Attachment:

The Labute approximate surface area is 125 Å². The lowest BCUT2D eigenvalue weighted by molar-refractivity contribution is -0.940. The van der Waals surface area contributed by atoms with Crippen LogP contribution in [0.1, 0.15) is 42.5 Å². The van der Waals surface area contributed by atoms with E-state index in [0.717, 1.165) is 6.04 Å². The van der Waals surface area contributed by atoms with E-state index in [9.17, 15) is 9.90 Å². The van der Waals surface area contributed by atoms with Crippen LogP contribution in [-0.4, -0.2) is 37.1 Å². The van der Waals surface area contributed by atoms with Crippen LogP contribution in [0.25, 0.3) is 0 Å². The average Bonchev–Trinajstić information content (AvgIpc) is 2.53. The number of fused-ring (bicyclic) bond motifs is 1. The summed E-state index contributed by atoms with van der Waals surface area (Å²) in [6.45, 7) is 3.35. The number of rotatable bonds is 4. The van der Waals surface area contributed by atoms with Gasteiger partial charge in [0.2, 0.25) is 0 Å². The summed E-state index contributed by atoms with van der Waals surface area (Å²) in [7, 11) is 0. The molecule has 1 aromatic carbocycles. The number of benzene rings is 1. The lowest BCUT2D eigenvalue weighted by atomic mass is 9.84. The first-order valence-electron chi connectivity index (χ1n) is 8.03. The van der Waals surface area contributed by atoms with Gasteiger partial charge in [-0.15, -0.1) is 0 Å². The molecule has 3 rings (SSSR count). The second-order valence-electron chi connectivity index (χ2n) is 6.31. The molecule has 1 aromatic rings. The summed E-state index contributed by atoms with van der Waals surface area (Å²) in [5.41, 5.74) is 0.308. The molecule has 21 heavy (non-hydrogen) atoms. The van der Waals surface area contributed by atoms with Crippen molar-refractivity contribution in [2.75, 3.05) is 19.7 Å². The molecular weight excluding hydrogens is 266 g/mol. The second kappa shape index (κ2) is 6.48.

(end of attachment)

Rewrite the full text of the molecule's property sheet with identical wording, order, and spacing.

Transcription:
The Labute approximate surface area is 125 Å². The lowest BCUT2D eigenvalue weighted by molar-refractivity contribution is -0.940. The van der Waals surface area contributed by atoms with Crippen LogP contribution in [0.1, 0.15) is 42.5 Å². The van der Waals surface area contributed by atoms with E-state index in [0.717, 1.165) is 6.04 Å². The van der Waals surface area contributed by atoms with E-state index in [9.17, 15) is 9.90 Å². The van der Waals surface area contributed by atoms with Crippen LogP contribution in [-0.4, -0.2) is 37.1 Å². The van der Waals surface area contributed by atoms with Crippen LogP contribution in [0.25, 0.3) is 0 Å². The average Bonchev–Trinajstić information content (AvgIpc) is 2.53. The number of fused-ring (bicyclic) bond motifs is 1. The summed E-state index contributed by atoms with van der Waals surface area (Å²) in [6.45, 7) is 3.35. The number of rotatable bonds is 4. The van der Waals surface area contributed by atoms with Gasteiger partial charge in [0.2, 0.25) is 0 Å². The summed E-state index contributed by atoms with van der Waals surface area (Å²) in [7, 11) is 0. The molecule has 1 aromatic carbocycles. The number of benzene rings is 1. The lowest BCUT2D eigenvalue weighted by atomic mass is 9.84. The first-order valence-electron chi connectivity index (χ1n) is 8.03. The van der Waals surface area contributed by atoms with Gasteiger partial charge in [-0.15, -0.1) is 0 Å². The molecule has 3 rings (SSSR count). The second-order valence-electron chi connectivity index (χ2n) is 6.31. The molecule has 1 aromatic rings. The summed E-state index contributed by atoms with van der Waals surface area (Å²) in [5.41, 5.74) is 0.308. The molecule has 21 heavy (non-hydrogen) atoms. The van der Waals surface area contributed by atoms with Crippen molar-refractivity contribution in [2.75, 3.05) is 19.7 Å². The molecular weight excluding hydrogens is 266 g/mol. The second kappa shape index (κ2) is 6.48.